• Siena

    Diocesan Museum of Sacred Art and the Oratory of San Bernardino

The Diocesan Museum of Sacred Art, with the Oratory of San Bernardino next door, is a place with a magical timeless atmosphere that reveals in a single breath the spirituality of the territory and gives insight into Sienese painting from the 13th to the 18th century. 

            The architectural structure of the Oratorio chapel, originally from the late Middle Ages, was modified over the course of the 1500s.  Built to serve as the home of the Confraternity of St. Mary and St. Francis, the oratory was named after Fra Bernardino Albizzeschi.  Venerated even during his life and canonized in 1450 only six years after his death, he was famous for the impassioned sermons he preached in the public squares of Siena.  Particularly striking on the sober brick façade are the elegant portal in travertine and the symbol of San Bernardino, which also appears on the Palazzo Pubblico and on the Cathedral: a radiant sun the centre of which is dominated by the letters JHS, an abbreviation for “Jesus hominum salvator” (Jesus, Humankind’s Saviour).

            The ceiling of the entryway, with its La Madonna che protegge Siena, San Bernardino e Santa Caterina (Madonna who protects Siena, with St. Bernardino and St. Catherine) by Arcangelo Salimbeni and Francesco Vanni, is surrounded by lunettes dedicated to the life of San Bernardino painted by Ventura Salimbeni, Rutilio Manetti and many other artists from the first half of the 1600s.  Inside the museum, visitors may admire paintings and sculptures from the 1200s to the 1600s, along with numerous articles in goldwork. 

The heart of the museum is and shall always be the magnificent chapel of the upper oratory, named after Santa Maria degli Angeli (St. Mary of the Angels), with its coffered ceiling showing the heads of cherubs against a sky-blue background.  The walls, entirely frescoed with the Storie della Vergine (Stories of the Virgin), provide a unique example of Sienese painting from the early 1500s, represented here by the renowned artists Domenico Beccafumi, Giovanni Antonio Bazzi, known as “il Sodoma”, and Girolamo del Pacchia.

La Madonna del Latte di Ambrogio Lorenzetti: un capolavoro della pittura italiana ed europea del Trecento, esempio di tenera maternità considerato da alcuni studiosi un esempio unico di “sacralità umanizzata”.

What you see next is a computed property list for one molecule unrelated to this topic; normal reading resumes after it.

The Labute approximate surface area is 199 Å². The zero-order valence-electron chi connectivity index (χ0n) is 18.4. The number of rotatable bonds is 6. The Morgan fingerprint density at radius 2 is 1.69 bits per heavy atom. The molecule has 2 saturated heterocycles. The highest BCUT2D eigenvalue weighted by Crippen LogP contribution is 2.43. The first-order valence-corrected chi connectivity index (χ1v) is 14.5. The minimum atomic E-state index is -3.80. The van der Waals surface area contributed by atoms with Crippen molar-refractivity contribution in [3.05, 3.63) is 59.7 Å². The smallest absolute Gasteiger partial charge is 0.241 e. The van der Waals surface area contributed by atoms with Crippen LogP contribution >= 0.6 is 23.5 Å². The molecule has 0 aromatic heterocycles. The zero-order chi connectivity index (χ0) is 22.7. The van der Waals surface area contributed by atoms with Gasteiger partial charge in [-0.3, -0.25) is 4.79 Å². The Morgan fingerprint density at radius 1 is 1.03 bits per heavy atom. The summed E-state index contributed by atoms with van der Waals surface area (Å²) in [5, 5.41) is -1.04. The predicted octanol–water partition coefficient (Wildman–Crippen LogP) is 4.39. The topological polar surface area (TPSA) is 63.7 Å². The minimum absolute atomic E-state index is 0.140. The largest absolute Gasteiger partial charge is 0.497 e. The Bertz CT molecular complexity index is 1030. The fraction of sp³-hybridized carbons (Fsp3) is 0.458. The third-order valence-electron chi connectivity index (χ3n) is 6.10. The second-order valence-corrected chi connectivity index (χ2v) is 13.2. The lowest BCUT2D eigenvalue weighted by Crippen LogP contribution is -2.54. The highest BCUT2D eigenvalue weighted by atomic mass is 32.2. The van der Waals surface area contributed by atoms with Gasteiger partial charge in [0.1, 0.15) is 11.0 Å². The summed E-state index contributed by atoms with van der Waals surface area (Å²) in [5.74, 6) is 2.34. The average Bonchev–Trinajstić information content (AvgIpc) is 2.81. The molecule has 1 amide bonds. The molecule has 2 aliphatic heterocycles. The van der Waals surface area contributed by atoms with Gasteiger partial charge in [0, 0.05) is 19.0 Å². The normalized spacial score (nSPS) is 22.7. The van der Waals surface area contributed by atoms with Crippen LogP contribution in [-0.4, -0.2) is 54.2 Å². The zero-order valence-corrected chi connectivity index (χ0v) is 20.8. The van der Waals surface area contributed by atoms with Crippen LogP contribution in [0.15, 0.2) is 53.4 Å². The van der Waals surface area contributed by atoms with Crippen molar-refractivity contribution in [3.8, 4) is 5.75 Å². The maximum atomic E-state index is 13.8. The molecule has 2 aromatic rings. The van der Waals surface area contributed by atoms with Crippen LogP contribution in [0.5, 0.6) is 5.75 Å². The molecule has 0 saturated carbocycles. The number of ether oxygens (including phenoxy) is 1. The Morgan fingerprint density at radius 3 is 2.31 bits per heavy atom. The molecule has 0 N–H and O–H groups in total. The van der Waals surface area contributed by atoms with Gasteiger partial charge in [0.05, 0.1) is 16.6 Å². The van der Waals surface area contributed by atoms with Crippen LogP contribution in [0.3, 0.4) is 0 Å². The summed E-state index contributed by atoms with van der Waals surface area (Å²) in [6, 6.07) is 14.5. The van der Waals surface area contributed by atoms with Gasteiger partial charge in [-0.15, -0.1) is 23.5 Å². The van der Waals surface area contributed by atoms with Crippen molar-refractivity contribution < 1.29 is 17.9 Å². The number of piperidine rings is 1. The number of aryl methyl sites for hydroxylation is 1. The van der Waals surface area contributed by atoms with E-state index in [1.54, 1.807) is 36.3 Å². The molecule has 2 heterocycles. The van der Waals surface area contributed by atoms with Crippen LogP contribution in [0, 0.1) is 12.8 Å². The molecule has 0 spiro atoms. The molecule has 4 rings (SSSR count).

La Pietà: fu realizzata in legno dipinto da Lorenzo di Pietro detto il Vecchietta, poliedrico maestro del Rinascimento senese, tra il 1448 e il 1450; a lui si deve anche l’affresco col medesimo soggetto esposto all’interno del museo.

La Madonna di Tressa: una delle ‘icone’ più antiche dell’arte senese, risalente al 1235. Si trovava nella chiesa di Santa Maria in Tressa nell’immediata periferia della città, fuori Porta San Marco: attorno ad essa gli studiosi hanno ricostruito la personalità artistica di un maestro anonimo attivo a Siena nella prima metà del Duecento. La tavola proviene probabilmente dal Duomo ed era in origine più estesa, ritagliata e adattata nei secoli a nuove collocazioni.

Diocesan Museum of Sacred Art, with the Oratory of San Bernardino
Piazza San Francesco, 9
53100 Siena
Tel. 0577 283048
email: operaduomo@operaduomo.siena.it


From March 23rd to November 3rd 2024

Every day: 1.30pm – 6.30pm

Last admission 30 minutes before closing time



To access the Diocesan Museum, you must currently purchase the Opa Si Pass ticket which allows access to all the locations of the Siena Metropolitan Opera Complex and provides for the following rates:

from 1st March to 13th August; from 28th ti 31st October; Christmas holidays (from 26th December to 6th January):   13,00
from 18th August to 27th October (including the Cathedral Floor):   15,00
from 1st November to 24th December; from 7th January to 28th February:  € 8,00

reduced: € 2,00

children under 6 years 

For further information on fares, reduced prices and booking, please contact +39 0577 286300 o opasiena@operalaboratori.com

“In the fiery and concentrated beauty of Siena there is an artificial note that recalls a city perched atop a hill in an old painting. From the fortifications one views the entire city, the white and brown houses, with brown-hued roofs and smooth façades pierced by multiple windows. […] All around reigns the peace of a green world, now sloping down into valleys strewn with red earth and veiled by the gray mist of the olive trees, with cypresses reaching darkly into the sky, now rising into hills”.  (A. Symons, 1907)

In Siena, the flavor, the taste, the view of the city are still the same as those evoked by the words of the English poet who visited and certainly fell in love with the place more than a century ago. Siena sits composedly, perched on its hills.  Move away just a little, and you can take it in all at once, the unmistakable skyline of its elongated silhouette, its walls, the Torre del Mangia and the dome of the Cathedral. And it is not even so different, in certain glimpses, from the way its most beloved painters depicted it in the 1300s and 1400s, from Lorenzetti to Simone Martini, from Sano di Pietro to Vecchietta.

The city’s sensual and harmonious relationship with the landscape that surrounds and protects it is also fundamentally unchanged. The hills, cypresses, red earth and olive trees can be reached on foot by walking out through the ancient gates, or else still inside the city, in the protected and precious green valleys that have remained within the walls.

With its slow, almost dreamlike way of life, Siena should be visited calmly, for it needs to be savoured unhurriedly. Stroll through Siena and let yourself be guided by curiosity.  Slip into the alleys, look for quiet hidden places, explore a museum, a church or a beautiful palazzo.